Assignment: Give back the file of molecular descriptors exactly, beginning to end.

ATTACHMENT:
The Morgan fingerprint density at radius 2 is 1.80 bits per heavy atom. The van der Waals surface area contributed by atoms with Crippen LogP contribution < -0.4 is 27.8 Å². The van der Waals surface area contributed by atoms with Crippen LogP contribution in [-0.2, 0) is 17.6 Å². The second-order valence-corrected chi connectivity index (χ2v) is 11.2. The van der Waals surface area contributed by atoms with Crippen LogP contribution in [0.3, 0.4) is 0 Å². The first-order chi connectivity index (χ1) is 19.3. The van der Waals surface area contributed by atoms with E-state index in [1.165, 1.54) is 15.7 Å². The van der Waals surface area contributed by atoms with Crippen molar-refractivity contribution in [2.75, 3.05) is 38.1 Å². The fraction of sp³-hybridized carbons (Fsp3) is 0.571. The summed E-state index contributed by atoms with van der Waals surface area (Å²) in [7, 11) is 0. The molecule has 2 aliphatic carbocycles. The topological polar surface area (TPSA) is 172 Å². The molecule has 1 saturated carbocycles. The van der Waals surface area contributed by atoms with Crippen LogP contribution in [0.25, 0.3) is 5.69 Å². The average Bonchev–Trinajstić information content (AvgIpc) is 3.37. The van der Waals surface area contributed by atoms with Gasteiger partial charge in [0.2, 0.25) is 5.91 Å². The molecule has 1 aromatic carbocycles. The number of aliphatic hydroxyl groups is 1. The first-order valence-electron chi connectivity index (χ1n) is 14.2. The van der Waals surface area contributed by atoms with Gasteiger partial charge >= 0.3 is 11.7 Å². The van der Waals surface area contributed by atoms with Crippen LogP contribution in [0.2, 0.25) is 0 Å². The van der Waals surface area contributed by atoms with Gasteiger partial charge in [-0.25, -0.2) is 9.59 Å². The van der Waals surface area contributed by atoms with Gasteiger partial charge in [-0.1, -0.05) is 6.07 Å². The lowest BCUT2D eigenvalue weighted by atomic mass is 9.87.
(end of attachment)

The Morgan fingerprint density at radius 2 is 1.80 bits per heavy atom. The van der Waals surface area contributed by atoms with Crippen LogP contribution < -0.4 is 27.8 Å². The van der Waals surface area contributed by atoms with Crippen LogP contribution in [-0.2, 0) is 17.6 Å². The second-order valence-corrected chi connectivity index (χ2v) is 11.2. The van der Waals surface area contributed by atoms with Crippen LogP contribution in [0.3, 0.4) is 0 Å². The first-order chi connectivity index (χ1) is 19.3. The van der Waals surface area contributed by atoms with E-state index in [1.165, 1.54) is 15.7 Å². The van der Waals surface area contributed by atoms with Crippen molar-refractivity contribution in [2.75, 3.05) is 38.1 Å². The fraction of sp³-hybridized carbons (Fsp3) is 0.571. The summed E-state index contributed by atoms with van der Waals surface area (Å²) in [7, 11) is 0. The molecule has 2 aliphatic carbocycles. The topological polar surface area (TPSA) is 172 Å². The molecule has 1 saturated carbocycles. The van der Waals surface area contributed by atoms with Crippen LogP contribution in [0.25, 0.3) is 5.69 Å². The average Bonchev–Trinajstić information content (AvgIpc) is 3.37. The van der Waals surface area contributed by atoms with Gasteiger partial charge in [0.2, 0.25) is 5.91 Å². The molecule has 1 aromatic carbocycles. The number of aliphatic hydroxyl groups is 1. The first-order valence-electron chi connectivity index (χ1n) is 14.2. The van der Waals surface area contributed by atoms with Gasteiger partial charge >= 0.3 is 11.7 Å². The van der Waals surface area contributed by atoms with Crippen LogP contribution in [0.2, 0.25) is 0 Å². The van der Waals surface area contributed by atoms with Gasteiger partial charge in [-0.25, -0.2) is 9.59 Å². The van der Waals surface area contributed by atoms with Gasteiger partial charge in [-0.1, -0.05) is 6.07 Å². The lowest BCUT2D eigenvalue weighted by atomic mass is 9.87.